1) DIIV, Total Slacker and Night Manager at Cheap Storage
A real goddamn Brooklyn show deserves to be number one. This was early in the year, when DIIV was still Dive and they still played pretty much every night. The sight lines at Cheap Storage are terrible (though they’ve improved now that they’ve built a stage of sorts), and the sound isn’t great, but these sorts of experiences are why we all live here. Friendly neighborhood vibes, amazing music and cheap drinks. One to remember.
10. Thieves Like Us, Mac Demarco, Bleeding Rainbow, Heavenly Beat, Dent May at Webster Hall
Part nepotism, part awesome show, My Social List’s CMJ Showcase had little a bit of everything (noise punk, singer/slacker, dream pop, and Eddie Vedder’s nephew or something) for thankfully not quite everyone (no moms, ravers, or “look at me!” stage-divers). Hosted in the 500-capacity Marlin Room, on the heels DeMarco’s P-fork BNM and featuring a killer set from recent Brooklyn Night Bazaar alums Bleeding Rainbow, this set—despite my allegiances—truly paid its top ten dues.
9. Craig Finn at Music Hall of Williamsburg
OK, I’ll be honest, this one was a date, so there is a chance my opinion has been retroactively altered by romantic PBR-aided endorphins and plain, old nostalgia. This doesn’t mean, however, that Craig Finn isn’t a terrific storyteller (he is to an almost literary degree), a charming stage presence (maybe it’s the librarian glasses?), and an actual, in-the-wool Brooklynite (Greenpoint represent!); all of which combined to create the most intimate and attentive set of the year.
8. Matt & Kim, Oberhofer at Terminal 5
Going in my girlfriend labeled this one a “white-kid dance party”, which, as it turned out, was an accurate assessment. With Oberhofer’s three-axed, indie Iron Maiden attack setting the bright-eyed mood, the show would have been almost nauseatingly optimistic if I weren’t too busy having a lot of f’n fun watching some dude crowd-surf a Bud-heavy from the back bar to Kim and listening to the duo mess around with 90s hip hop staples in between songs. Oh, and this show also boasts the only crowd walk I saw this year (by Kim herself). Needless to say M&K are more punk than Danzig at this point.
7. Titus Andronicus, Love as Laughter, Joyce Manor at House of Vans
In a total rookie movie, I neglected to print out the RSVP for this free free-Heineken soaked sweat-fest, thinking that my newly acquired iPhone and its on-the-go ability to both buy Starbucks and pick vital emails out of the God damn sky (said RSVP included) would more than satisfy the waffle grip HQ’s entry requirements. Fast forward five minutes and I’m pulling up Greenpoint Public Library on Google Maps (ahh, good old iOS 5) while at a chambray and desert boot-addled dead-sprint to print my ticket and beat the clock and/or snaking, multi-block-line. They say one can’t truly appreciate something unless they worked for it, which is maybe why, in addition to the crushing Joyce Manor and Titus sets, this one makes the list.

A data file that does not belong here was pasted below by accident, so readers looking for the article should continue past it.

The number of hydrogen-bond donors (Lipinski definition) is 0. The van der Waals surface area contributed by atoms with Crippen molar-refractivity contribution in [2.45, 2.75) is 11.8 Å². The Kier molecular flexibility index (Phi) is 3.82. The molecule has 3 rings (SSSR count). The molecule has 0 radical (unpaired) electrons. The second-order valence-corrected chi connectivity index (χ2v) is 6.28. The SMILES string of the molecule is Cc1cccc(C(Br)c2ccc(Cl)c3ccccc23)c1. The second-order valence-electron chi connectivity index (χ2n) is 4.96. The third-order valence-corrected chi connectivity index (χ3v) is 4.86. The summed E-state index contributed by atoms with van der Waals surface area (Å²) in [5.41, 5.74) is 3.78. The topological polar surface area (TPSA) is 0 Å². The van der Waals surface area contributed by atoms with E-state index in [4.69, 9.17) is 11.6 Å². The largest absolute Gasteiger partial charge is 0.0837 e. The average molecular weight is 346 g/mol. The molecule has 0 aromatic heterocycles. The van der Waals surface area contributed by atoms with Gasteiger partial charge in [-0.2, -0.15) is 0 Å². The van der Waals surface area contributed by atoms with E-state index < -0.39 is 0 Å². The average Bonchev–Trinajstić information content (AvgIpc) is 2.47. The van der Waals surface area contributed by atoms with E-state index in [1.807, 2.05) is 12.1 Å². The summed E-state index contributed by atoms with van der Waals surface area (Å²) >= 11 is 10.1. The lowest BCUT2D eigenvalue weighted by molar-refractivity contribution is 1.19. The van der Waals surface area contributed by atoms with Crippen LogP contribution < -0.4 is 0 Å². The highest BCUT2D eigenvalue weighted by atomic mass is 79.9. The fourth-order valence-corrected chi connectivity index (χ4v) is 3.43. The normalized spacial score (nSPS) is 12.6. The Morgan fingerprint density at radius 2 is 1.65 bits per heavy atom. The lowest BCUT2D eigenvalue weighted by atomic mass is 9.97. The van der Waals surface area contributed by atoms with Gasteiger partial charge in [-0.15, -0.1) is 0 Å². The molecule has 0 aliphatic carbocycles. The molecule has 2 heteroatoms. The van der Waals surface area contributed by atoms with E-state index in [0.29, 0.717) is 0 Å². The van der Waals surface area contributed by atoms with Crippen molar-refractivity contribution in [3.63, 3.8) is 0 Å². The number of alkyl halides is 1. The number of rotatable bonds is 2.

6. The Wombats, The Static Jacks at Webster Hall
In terms of pure note-for-note accuracy, The Wombats’ Webster Hall show was relative perfection. Buoyant and booming, the set entered the confetti spectrum of 2012’s Show Fun-o-Meter midway through the first pop punked verse and never looked back. The Webster Hall floor did that sag thing it does when everybody is off their feet as much as on them, a red balloon clung to frontman Matthew Murphy’s electric-shock fro like a drunken halo, and the band, even while perched atop drum risers and running gym teacher-approved suicides across the stage, never missed a beat. Needless to say, this one made a lot of people’s Instagrams very happy indeed.
5. Japandroids at Music Hall of Williamsburg
Depending on the pop-culture pundits you were listening to in late June, Japandroids arrived at Music Hall of Williamsburg with the intent to save rock n’ roll. It’s a ridiculous expectation (especially for a band whose 2009 breakthrough, Post-Nothing, was more distress flare than punk-rock resurrection) and the monochromatic duo made that apparent, slamming their set close with “For the Love Ivy” before sparing everyone a bloated Bon Jovian encore. Did they save rock n’ roll? Probably not. Then again, who the hell cares?
4. Cloud Nothings, DIIV at 285 Kent
Though the universe laid a sinus infection on top of a chubby stage diver to the face, on top of a girlfriend’s ex-boyfriend sighting on top of an abbreviated Cloud Nothing’s set—exercising revenge for my very existence—this show was never not going to make my top five. As you know by now, Dylan Baldi and co.’s Attack on Memory was one of favorite albums of the year; a fact that, after later finding myself in the “Doused” video DIIV filmed during their set, made this trial-by-fire totally worth it.